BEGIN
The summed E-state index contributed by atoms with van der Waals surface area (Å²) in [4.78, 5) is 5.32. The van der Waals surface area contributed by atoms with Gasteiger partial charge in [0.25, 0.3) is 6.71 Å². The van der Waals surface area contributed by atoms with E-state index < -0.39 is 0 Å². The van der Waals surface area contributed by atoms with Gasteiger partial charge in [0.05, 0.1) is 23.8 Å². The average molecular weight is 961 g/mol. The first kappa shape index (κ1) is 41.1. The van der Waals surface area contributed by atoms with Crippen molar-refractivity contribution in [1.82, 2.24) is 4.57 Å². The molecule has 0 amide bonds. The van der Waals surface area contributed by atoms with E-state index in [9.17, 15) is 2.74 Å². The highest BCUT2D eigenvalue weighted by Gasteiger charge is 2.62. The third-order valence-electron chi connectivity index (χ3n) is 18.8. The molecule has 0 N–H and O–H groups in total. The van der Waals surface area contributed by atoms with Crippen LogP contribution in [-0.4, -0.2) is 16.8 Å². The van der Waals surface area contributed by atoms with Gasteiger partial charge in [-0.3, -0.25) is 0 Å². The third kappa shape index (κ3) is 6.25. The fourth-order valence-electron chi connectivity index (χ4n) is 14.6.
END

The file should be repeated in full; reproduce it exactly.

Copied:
The summed E-state index contributed by atoms with van der Waals surface area (Å²) in [4.78, 5) is 5.32. The van der Waals surface area contributed by atoms with Gasteiger partial charge in [0.25, 0.3) is 6.71 Å². The van der Waals surface area contributed by atoms with E-state index < -0.39 is 0 Å². The van der Waals surface area contributed by atoms with Gasteiger partial charge in [0.05, 0.1) is 23.8 Å². The average molecular weight is 961 g/mol. The first kappa shape index (κ1) is 41.1. The van der Waals surface area contributed by atoms with Crippen molar-refractivity contribution in [1.82, 2.24) is 4.57 Å². The molecule has 0 amide bonds. The van der Waals surface area contributed by atoms with E-state index in [9.17, 15) is 2.74 Å². The highest BCUT2D eigenvalue weighted by Gasteiger charge is 2.62. The third-order valence-electron chi connectivity index (χ3n) is 18.8. The molecule has 0 N–H and O–H groups in total. The van der Waals surface area contributed by atoms with Crippen LogP contribution in [-0.4, -0.2) is 16.8 Å². The van der Waals surface area contributed by atoms with Gasteiger partial charge in [-0.3, -0.25) is 0 Å². The third kappa shape index (κ3) is 6.25. The fourth-order valence-electron chi connectivity index (χ4n) is 14.6.